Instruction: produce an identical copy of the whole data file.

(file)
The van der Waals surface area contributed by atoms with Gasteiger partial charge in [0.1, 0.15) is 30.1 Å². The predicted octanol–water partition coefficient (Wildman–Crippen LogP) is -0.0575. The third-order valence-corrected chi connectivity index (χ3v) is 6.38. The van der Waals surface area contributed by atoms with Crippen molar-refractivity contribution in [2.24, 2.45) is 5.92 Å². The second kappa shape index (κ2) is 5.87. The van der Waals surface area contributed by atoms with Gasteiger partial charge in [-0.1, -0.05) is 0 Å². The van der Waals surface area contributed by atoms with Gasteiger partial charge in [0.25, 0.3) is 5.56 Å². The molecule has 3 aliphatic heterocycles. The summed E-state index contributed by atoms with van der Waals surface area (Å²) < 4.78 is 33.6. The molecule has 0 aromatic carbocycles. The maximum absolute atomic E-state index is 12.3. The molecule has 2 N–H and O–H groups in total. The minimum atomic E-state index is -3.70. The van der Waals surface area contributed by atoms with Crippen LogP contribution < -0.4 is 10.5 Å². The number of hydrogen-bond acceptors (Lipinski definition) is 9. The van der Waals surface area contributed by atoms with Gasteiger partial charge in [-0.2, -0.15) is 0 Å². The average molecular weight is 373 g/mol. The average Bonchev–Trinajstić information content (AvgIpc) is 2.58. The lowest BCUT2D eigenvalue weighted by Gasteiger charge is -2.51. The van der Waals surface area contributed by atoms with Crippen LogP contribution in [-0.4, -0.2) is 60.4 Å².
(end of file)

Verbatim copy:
The van der Waals surface area contributed by atoms with Gasteiger partial charge in [0.1, 0.15) is 30.1 Å². The predicted octanol–water partition coefficient (Wildman–Crippen LogP) is -0.0575. The third-order valence-corrected chi connectivity index (χ3v) is 6.38. The van der Waals surface area contributed by atoms with Crippen molar-refractivity contribution in [2.24, 2.45) is 5.92 Å². The second kappa shape index (κ2) is 5.87. The van der Waals surface area contributed by atoms with Gasteiger partial charge in [-0.1, -0.05) is 0 Å². The van der Waals surface area contributed by atoms with Gasteiger partial charge in [0.25, 0.3) is 5.56 Å². The molecule has 3 aliphatic heterocycles. The summed E-state index contributed by atoms with van der Waals surface area (Å²) < 4.78 is 33.6. The molecule has 0 aromatic carbocycles. The maximum absolute atomic E-state index is 12.3. The molecule has 2 N–H and O–H groups in total. The minimum atomic E-state index is -3.70. The van der Waals surface area contributed by atoms with Crippen LogP contribution < -0.4 is 10.5 Å². The number of hydrogen-bond acceptors (Lipinski definition) is 9. The van der Waals surface area contributed by atoms with Gasteiger partial charge in [-0.2, -0.15) is 0 Å². The average molecular weight is 373 g/mol. The average Bonchev–Trinajstić information content (AvgIpc) is 2.58. The lowest BCUT2D eigenvalue weighted by Gasteiger charge is -2.51. The van der Waals surface area contributed by atoms with Crippen LogP contribution in [-0.4, -0.2) is 60.4 Å².